Re: These days what percentage of a CPU's work involves doing arithmetic computations versus other, non-arithmetic computations?

"Robin Vowels" <robin51@dodo.com.au>
Fri, 16 Jul 2021 14:47:25 +1000

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From: "Robin Vowels" <robin51@dodo.com.au>
Newsgroups: comp.compilers
Date: Fri, 16 Jul 2021 14:47:25 +1000
Organization: Compilers Central
References: 21-07-004 21-07-006
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Keywords: history, architecture
Posted-Date: 16 Jul 2021 12:06:36 EDT

----- Original Message -----
From: "gah4" <gah4@u.washington.edu>
Sent: Thursday, July 15, 2021 7:31 PM


> On Wednesday, July 14, 2021 at 12:42:37 PM UTC-7, Roger L Costello wrote:
>> Hello Compiler Experts!
>
>> As I understand it, computers were originally designed to do arithmetic
>> computations and in the old days nearly 100% of a CPU's work involved
>> arithmetic computations.
>
> It seems that people might have believed that, even for a long time, but
> I suspect rarely true.
.
Certainly early computers were designed to perform numerial computations.
From ENIAC, which was designed to compute range tables, Pilot ACE, DEUCE
and most others were all designed to perform numerical work.
They were intended to take over the work of computors (those who used
mechanical caculating machines), and designed to reduce the time taken
to carry out numerical computations.


> There are stories about the IBM 704 Fortran compiler,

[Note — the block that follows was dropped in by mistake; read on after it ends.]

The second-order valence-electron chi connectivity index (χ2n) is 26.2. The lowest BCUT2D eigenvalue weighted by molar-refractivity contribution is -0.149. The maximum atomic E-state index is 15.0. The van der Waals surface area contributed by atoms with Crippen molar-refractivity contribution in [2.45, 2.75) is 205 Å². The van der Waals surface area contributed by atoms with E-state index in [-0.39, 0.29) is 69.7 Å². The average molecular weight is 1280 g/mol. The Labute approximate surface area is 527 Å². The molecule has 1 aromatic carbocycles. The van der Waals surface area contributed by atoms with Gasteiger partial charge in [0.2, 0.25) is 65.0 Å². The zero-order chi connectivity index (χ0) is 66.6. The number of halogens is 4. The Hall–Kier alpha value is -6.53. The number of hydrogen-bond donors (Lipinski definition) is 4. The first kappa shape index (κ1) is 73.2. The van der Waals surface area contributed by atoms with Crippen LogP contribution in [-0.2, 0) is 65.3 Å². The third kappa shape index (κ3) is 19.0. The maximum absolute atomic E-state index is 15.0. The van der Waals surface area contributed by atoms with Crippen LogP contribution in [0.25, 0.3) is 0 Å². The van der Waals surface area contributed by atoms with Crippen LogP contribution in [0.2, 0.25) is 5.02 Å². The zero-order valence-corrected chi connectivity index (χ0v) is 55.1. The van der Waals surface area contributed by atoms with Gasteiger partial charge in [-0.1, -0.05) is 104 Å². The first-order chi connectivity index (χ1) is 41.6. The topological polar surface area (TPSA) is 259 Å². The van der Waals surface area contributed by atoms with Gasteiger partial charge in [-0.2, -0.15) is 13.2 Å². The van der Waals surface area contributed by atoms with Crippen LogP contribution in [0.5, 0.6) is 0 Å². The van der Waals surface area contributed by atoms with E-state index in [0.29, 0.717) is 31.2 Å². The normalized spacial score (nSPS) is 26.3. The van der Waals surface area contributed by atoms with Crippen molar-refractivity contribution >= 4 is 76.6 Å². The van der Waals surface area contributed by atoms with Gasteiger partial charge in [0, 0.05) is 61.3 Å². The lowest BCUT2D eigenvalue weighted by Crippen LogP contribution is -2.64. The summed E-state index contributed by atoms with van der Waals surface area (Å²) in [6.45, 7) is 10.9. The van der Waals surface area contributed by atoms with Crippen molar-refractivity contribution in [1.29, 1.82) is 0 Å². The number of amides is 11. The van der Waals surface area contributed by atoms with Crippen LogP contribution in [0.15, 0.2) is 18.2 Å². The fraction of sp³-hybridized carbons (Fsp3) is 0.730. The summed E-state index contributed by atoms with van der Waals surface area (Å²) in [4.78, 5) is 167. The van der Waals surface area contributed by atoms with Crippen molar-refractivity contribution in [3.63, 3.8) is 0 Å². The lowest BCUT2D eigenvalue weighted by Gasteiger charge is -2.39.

> and the authors believed that they had to make optimal use of the hardware,
> or no-one would use their compiler. At the time, that would have been
> assembly programmers, in some for or other.


In the early days, there was no assembler. It was all machine code,
laboriously crafted by programmers.


> Then when they were testing
> the compiler, they were surprised at the code generated doing things
> better than they thought of doing.
>
> Early computers were sold with minimal, if any, software.


That's not true. For the DEUCE, over 1,000 programs and subroutines
were published by The English Electric Company and distributed free
to the owners of their computers. Many of these programs and subroutines
were designed by the users (customers). The cards occupied several
punch card cabinets holding about 50,000 cards, while the writeups
(user manuals) occupied a couple of filing cabinets. Everything was in
duplicate.


For SILLIAC, a large handbook containing programs and subroutines
was published.


For the S/360 cited, IBM published volumes of scientific subroutines
in both FORTRAN and PL/I.
[On the other hand, the first commercial computers, LEO in the UK and
Univac in the US, were used for business work which involved only
modest amounts of arithmetic. IBM's 701 "defense calculator" was
primarily for arithmetic but the 702 was character addressed for
business use.
The goal of S/360 was to unify IBM's product lines
so there'd be only one set of hardware and operating system for
commercial and scientific use. Memory limits soon forced multiple
operating systems (BOS, DOS/TOS, OS) but I gather that on all of them
the most used application was sort/merge. -John]



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